The summer holidays seem to be drawing to a close. I know this because my local Co-op has just started stocking mince pies and because the number of pictures on social media from friends and acquaintances showing their nice cars in nice places and in obligatory Eurotunnel photos is beginning its pre-autumnal decline. 

This summer, see, I’ve been reminded of a thing people do: they go on driving holidays together. They take a whole bunch o’ nice cars and drive them, or have them trailered, to good roads near good hotels and there they enjoy them. There are even classy tour companies who’ll look after the whole darned caboodle. 

As somebody who enjoys driving or riding, and for whom a few days behind the wheel or the handlebars making up a plan as I go along is just my kind of decadence, I think this is a great thing. Cars for fun. Cars as not just transport, but entertainment. Cars where the journey is just as important, if not more so, than the destination. Sign me right up. Except for one small detail.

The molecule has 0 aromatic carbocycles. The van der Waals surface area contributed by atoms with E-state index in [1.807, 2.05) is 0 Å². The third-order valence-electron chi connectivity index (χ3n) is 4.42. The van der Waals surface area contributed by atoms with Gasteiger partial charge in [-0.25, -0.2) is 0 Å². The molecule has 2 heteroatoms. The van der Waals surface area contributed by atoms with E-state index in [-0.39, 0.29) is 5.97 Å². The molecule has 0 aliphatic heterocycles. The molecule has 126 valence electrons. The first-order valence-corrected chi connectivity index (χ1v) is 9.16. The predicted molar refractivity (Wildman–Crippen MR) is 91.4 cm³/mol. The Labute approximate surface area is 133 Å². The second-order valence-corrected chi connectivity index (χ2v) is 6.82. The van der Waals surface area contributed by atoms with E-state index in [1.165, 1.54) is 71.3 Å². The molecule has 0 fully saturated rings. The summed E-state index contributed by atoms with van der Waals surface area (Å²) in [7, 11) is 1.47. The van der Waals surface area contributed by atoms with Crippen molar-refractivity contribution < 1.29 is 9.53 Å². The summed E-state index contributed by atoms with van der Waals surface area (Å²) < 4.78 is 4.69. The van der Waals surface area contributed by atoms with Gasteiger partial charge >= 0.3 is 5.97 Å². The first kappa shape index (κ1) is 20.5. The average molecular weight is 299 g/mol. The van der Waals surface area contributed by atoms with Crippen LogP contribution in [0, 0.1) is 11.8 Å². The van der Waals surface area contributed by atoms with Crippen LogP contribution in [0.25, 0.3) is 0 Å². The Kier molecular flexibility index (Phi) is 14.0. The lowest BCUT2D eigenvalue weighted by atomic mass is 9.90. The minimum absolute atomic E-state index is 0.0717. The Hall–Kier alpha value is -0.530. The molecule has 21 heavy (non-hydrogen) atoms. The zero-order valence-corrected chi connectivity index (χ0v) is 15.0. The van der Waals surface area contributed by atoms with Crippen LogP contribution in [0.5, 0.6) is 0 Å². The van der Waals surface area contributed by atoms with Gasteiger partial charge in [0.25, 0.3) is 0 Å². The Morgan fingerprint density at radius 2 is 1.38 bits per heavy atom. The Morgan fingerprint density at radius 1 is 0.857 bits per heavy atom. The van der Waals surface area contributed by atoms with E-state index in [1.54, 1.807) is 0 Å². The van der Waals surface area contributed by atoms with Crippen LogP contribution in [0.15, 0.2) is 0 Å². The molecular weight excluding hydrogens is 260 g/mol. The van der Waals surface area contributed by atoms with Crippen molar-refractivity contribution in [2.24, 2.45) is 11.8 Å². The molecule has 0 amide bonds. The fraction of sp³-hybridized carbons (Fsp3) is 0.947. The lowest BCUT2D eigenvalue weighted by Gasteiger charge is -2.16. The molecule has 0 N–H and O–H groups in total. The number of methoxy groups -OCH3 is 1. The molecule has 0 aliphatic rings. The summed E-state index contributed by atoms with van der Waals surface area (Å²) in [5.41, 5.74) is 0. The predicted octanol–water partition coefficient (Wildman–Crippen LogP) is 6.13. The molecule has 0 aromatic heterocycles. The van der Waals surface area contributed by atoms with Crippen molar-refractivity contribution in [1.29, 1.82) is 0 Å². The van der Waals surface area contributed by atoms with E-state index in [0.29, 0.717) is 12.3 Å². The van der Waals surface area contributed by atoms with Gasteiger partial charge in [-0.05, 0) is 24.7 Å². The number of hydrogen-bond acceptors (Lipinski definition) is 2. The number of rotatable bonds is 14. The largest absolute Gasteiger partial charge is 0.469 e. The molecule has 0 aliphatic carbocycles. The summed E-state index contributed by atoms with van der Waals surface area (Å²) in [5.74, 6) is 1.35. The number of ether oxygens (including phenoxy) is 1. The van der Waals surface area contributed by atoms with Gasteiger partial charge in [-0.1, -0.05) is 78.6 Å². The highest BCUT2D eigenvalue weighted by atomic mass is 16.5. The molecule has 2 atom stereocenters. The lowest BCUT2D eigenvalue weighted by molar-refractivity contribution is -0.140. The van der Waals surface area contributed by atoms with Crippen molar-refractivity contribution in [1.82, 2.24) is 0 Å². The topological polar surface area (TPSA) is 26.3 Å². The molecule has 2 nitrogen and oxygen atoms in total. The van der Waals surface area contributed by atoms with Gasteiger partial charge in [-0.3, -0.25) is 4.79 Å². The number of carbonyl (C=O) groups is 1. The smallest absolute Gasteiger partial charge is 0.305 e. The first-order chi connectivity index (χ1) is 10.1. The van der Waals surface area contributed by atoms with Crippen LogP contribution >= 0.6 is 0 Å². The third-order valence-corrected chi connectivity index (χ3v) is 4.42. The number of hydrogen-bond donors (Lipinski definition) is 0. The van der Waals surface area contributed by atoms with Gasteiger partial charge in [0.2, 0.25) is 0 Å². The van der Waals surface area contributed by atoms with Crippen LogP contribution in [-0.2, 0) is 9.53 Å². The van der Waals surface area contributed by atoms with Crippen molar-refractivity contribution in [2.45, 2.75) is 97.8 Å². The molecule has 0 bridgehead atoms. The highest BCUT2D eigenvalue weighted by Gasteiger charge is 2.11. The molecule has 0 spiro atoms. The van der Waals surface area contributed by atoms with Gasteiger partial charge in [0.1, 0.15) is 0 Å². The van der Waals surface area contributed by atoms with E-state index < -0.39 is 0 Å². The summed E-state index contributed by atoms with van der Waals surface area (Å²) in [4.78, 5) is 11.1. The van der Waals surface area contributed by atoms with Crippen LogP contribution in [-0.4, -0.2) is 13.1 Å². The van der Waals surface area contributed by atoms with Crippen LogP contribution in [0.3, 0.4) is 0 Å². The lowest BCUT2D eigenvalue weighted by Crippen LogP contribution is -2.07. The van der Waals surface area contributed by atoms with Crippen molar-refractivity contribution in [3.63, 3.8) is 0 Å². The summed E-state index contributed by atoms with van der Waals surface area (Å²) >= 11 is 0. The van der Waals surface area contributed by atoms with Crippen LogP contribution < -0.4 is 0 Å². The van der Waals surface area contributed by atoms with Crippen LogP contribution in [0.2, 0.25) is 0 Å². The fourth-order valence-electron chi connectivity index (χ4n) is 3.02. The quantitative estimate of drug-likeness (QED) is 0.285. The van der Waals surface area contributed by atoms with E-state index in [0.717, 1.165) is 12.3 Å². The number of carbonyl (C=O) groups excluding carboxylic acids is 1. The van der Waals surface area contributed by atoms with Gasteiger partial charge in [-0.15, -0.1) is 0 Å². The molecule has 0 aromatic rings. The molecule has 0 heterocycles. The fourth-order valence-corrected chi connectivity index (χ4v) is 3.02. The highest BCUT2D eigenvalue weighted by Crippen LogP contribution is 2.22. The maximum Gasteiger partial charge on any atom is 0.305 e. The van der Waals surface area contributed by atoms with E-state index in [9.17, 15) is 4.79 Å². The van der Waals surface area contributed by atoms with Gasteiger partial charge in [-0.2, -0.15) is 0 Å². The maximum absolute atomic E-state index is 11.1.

Other people. 

“The best thing is driving with friends,” said a friend of mine. Ah. No, no, no. Not for me. Here’s where we differ. For me, the best thing is driving without friends. 

Not because I’m antisocial. Although, y’know, it has been said. But no. Holidays with friends are excellent: it’s just that I’ve spent enough time driving with friends and colleagues to prefer to do it alone. 

For one, if you’ve got friends in the car with you, only one of you can be driving. So your passenger has to be a particular fan of either (a) you or (b) looking at things through glass to get the same kind of enjoyment as you. 

But it’s several cars travelling together that I find too stressful to want to make it a holiday.